Caroline Cox — filming Arctic growers

Marjorie, a Tuktoyaktuk resident, smells one of the plants grown in the community's greenhouse. (Supplied by Food for the Rest of Us.)
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Growing food in the Arctic Circle is not an easy task.

But Director Caroline Cox’s new film “Food for the Rest of Us,” tells the story of people who are doing just that.

“The High Arctic is really tied to climate change and the changes in the land — kind of both sides of the coin where people are able to grow a bit more food, traditionally Inuit generally weren’t farmers. But then also because of climate change, the hunting and fishing cycles are changing and it’s actually getting harder to find food on the land.”

Caroline Cox

The film tells the story of food growers in four communities, Tuktoyaktuk, Colorado, Hawaii and Kansas City.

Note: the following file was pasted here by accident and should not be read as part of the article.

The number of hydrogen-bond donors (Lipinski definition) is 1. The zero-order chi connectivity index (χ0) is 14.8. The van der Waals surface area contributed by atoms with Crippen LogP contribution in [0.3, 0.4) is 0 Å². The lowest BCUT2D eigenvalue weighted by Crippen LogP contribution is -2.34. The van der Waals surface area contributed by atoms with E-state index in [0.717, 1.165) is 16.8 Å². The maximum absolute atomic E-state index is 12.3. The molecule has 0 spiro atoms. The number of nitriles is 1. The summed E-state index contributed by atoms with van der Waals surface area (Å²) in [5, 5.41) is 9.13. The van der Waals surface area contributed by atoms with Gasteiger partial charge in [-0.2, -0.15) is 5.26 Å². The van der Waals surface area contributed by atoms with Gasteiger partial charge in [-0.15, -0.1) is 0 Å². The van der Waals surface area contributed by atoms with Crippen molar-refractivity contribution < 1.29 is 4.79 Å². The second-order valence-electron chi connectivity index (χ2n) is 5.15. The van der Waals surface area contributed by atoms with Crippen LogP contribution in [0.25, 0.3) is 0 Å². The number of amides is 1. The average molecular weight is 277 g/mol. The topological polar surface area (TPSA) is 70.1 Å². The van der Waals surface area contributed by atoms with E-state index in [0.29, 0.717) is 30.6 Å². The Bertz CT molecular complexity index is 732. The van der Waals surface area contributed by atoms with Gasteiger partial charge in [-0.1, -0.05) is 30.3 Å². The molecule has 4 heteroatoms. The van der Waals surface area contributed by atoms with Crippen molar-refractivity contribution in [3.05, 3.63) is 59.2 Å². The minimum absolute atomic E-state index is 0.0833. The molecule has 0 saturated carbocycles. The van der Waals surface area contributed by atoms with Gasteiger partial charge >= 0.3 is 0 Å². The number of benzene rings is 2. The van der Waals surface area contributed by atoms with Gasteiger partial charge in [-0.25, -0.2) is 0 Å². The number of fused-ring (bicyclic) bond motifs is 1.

All the growing projects are connected to a social movement.

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Some use their food to support the Black Lives Matter movement, while the Tuktoyaktuk growers are using food growing to combat the loss of their traditional lifestyles due to climate change.

“There’s a lot of systems in place in Canada that really press and hold down Indigenous people … It’s really an example of people surviving on their own term and using food is the method to thrive.”

Cox hopes the documentary will be used in schools as an educational tool, and make people think about where their food comes from.

The film is slated to be screened at the Doxa International Documentary Festival. 

Normally the annual event is held in Vancouver, but is being streamed virtually this year from May 6 to 16.

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